Introduction to Indian Knowledge System – Chapter Review by Pallavi Ghosh

Recently, the All India Council of Technical Education (AICTE), introduced a mandatory course on the Indian Knowledge System (IKS) while revising the Engineering and Management Curricula in 2018. This is meant to help students gain awareness of their rich heritage and the wealth of knowledge produced by the Ancient Indians. This textbook responds to the growing need felt by Indian society at large for the Indians’ vast knowledge system to be included in the educational curriculum.

This book is a great resource for students since it features detailed coverage of IKS topics. It contains a balance of explanations of concepts and their applications. The text also contains several endnotes in each chapter. These point towards the extensive authentic research undertaken to write this book. The text features Chapter Summaries before each chapter. These ensure the reader is informed of the learning outcomes to be expected from the chapter. They also shape the concept of the various IKS topics in the readers’ minds prior to further details. The text also features review questions for practice at the end of each chapter. These help keep track of important details as readers progress through the text.

Another great feature of this book is the “learning outcomes” section in each chapter. This summarises the concepts readers can expect to learn about at the start of the chapter. The text contains illustrative diagrams and charts alongside many informative images and “fun fact” boxes. The “Discover IKS exercises” at the end of each chapter are noteworthy. These help students experientially discover the multi-faceted nature of IKS.

This post aims to provide all those who are interested in knowing more with a small preview of what to expect from this book. We have written a detailed review of the first introductory chapter to help interested students and learners get a glimpse of what is in store for them.

The chapter begins by explaining why it is important to improve our knowledge of IKS. This is done with the help of an ‘IKS in Action’ fact box. In this, the author discusses patents on products made with native Indian plants. The “fact box” provides the example of neem leaves that have been used as a pesticide in India for centuries. However, this great idea of using neem leaves has been utilised and patented by a US company.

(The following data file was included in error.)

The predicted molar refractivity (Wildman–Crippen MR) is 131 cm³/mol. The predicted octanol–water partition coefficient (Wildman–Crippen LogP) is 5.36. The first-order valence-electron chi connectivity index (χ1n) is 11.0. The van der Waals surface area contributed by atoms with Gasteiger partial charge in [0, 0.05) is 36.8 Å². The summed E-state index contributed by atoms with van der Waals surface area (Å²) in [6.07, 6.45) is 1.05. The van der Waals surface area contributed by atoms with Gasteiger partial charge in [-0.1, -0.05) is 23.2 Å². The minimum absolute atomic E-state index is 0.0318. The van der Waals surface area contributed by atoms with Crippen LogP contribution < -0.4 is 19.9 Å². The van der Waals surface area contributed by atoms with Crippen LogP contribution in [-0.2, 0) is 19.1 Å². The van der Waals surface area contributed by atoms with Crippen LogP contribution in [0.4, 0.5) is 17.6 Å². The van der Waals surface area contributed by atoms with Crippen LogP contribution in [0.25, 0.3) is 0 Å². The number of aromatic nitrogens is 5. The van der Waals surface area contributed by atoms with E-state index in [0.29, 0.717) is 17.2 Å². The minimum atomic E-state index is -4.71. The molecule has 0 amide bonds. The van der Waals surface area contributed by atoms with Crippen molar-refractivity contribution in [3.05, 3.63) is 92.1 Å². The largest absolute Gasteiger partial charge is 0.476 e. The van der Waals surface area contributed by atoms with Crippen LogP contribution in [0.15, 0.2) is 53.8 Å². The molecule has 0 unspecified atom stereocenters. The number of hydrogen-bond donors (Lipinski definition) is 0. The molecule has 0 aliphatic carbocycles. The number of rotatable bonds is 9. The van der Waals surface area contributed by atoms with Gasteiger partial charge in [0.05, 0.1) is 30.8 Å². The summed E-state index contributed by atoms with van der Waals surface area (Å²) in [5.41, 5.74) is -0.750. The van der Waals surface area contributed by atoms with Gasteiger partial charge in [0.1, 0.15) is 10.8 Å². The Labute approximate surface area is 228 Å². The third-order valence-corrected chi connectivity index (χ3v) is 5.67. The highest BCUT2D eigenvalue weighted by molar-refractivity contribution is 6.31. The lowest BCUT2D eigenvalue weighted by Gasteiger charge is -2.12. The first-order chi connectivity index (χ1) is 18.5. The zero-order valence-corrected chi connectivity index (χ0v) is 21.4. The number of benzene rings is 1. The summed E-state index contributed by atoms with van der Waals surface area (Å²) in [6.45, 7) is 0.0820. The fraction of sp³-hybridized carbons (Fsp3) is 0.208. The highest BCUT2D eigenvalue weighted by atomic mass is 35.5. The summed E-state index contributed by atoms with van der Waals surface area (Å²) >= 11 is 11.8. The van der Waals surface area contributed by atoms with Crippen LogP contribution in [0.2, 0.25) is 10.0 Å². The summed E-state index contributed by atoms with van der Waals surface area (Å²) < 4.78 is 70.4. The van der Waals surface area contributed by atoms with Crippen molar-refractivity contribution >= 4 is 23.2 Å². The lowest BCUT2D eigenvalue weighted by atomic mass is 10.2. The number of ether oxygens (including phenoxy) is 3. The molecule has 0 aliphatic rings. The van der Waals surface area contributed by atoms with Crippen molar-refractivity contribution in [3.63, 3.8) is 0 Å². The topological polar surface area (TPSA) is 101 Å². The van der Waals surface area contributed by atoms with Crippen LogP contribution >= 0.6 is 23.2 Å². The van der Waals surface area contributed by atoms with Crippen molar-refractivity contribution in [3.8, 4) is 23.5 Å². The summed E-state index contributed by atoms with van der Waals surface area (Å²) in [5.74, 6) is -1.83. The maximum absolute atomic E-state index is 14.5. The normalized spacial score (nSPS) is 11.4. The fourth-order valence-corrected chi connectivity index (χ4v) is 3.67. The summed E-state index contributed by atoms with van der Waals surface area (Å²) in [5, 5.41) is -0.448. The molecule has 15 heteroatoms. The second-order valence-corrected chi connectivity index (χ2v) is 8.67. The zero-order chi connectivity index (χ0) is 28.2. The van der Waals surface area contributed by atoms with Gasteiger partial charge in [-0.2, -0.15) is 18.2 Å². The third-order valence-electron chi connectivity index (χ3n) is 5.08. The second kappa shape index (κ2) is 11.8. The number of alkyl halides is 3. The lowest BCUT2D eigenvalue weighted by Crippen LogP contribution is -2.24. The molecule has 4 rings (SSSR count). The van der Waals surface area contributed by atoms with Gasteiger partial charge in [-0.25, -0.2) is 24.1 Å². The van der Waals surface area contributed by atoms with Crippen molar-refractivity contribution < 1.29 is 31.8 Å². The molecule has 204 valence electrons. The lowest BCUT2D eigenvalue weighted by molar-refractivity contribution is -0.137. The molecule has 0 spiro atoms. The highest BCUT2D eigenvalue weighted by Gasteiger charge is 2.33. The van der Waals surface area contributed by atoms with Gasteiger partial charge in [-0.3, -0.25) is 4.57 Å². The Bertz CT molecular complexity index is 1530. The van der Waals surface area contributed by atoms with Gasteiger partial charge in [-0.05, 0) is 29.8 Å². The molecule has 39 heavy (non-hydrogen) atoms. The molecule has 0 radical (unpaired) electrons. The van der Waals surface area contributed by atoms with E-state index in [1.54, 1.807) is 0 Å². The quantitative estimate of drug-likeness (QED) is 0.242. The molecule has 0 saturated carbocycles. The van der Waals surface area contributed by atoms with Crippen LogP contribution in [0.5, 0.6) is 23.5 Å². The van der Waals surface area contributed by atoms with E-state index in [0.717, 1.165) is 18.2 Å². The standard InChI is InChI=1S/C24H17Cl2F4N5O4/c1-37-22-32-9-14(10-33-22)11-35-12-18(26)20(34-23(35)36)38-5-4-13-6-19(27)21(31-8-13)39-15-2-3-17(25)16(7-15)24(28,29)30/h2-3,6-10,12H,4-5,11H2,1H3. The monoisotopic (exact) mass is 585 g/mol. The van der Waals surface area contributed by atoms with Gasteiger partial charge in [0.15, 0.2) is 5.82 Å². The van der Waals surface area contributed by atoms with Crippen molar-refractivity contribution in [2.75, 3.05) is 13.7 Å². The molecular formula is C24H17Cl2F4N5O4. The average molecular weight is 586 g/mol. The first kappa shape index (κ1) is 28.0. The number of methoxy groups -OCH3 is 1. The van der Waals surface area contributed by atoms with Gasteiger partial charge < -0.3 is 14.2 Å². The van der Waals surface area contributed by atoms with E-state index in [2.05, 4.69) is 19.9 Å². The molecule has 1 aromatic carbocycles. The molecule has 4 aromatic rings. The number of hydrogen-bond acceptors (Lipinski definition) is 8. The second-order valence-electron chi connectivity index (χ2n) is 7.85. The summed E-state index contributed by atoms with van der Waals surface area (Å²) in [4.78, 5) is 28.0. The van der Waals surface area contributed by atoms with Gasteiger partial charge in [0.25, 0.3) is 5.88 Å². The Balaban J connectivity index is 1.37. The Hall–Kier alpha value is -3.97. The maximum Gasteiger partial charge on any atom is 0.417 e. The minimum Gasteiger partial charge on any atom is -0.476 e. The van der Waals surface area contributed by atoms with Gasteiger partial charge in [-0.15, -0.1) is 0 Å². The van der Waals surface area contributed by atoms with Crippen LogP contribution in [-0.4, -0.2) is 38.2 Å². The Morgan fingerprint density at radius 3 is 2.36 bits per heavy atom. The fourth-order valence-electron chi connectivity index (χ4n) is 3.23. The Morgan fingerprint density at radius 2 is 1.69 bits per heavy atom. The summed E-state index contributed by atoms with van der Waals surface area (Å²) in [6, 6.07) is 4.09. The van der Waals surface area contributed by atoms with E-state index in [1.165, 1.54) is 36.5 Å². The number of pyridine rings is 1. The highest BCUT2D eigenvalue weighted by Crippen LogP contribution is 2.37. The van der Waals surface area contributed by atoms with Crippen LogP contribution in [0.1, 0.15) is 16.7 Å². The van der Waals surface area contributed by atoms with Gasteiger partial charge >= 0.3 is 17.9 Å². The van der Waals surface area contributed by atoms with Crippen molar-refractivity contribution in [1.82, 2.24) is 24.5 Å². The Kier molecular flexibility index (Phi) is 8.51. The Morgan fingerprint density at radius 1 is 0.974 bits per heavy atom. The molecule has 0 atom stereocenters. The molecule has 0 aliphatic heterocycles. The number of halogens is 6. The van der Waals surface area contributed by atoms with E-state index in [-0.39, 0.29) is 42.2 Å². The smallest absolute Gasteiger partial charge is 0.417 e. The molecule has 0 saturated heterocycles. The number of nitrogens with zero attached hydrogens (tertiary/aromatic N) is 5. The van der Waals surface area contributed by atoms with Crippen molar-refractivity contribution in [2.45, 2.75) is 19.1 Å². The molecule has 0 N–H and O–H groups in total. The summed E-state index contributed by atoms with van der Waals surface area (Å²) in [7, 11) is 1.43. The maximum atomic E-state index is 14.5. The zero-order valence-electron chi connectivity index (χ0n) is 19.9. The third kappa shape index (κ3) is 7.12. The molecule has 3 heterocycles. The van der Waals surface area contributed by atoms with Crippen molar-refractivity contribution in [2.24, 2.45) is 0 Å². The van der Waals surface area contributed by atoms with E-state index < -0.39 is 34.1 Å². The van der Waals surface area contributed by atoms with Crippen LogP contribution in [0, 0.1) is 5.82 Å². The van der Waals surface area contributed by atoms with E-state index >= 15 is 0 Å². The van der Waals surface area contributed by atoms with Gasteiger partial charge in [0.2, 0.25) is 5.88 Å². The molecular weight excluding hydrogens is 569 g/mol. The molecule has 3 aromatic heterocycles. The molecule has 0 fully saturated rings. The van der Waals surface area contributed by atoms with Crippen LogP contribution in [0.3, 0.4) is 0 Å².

Another example provided is of two US researchers who had previously secured a patent. This was for the use of powdered turmeric for healing wounds. India’s Council of Scientific Research has successfully forced the US Patent and Trademark Office to revoke this patent. This is since Turmeric is a native Indian plant and India has been using it for centuries for wound healing and various other purposes. The Turmeric patent case makes it evident that our indigenous knowledge and the value of our culture are often easily neglected.

Further, the author explains that India is a country with a long civilizational history. The author goes on to provide some historical background on IKS. In section “1.1 Importance of Ancient Knowledge,” the author discusses the practical and meaningful impact of IKS. The section contains a list of four prime factors which add to the importance of IKS which are:

  1. Identity: Knowing about IKS helps young Indians feel connected to their heritage. This, in turn, helps strengthen our sense of identity.
  2. Culture: From a social perspective, culture is important as it is a set of ideas and customs. The prevailing knowledge and literary traditions play a significant role in shaping our culture. If the underlying knowledge systems are abruptly withdrawn from society, the cultural practices will be rudely jolted.
  3. Received Wisdom: Ancient knowledge plays a valuable role in ‘received wisdom’. This is the continuity of thoughts and ideas passed down by previous generations. It also consists of ideas formed as a result of studying our history, heritage, and the culture of the past. This knowledge encourages the creation of new ideas and innovation. This is since modern cultures build upon the knowledge that is passed down to them.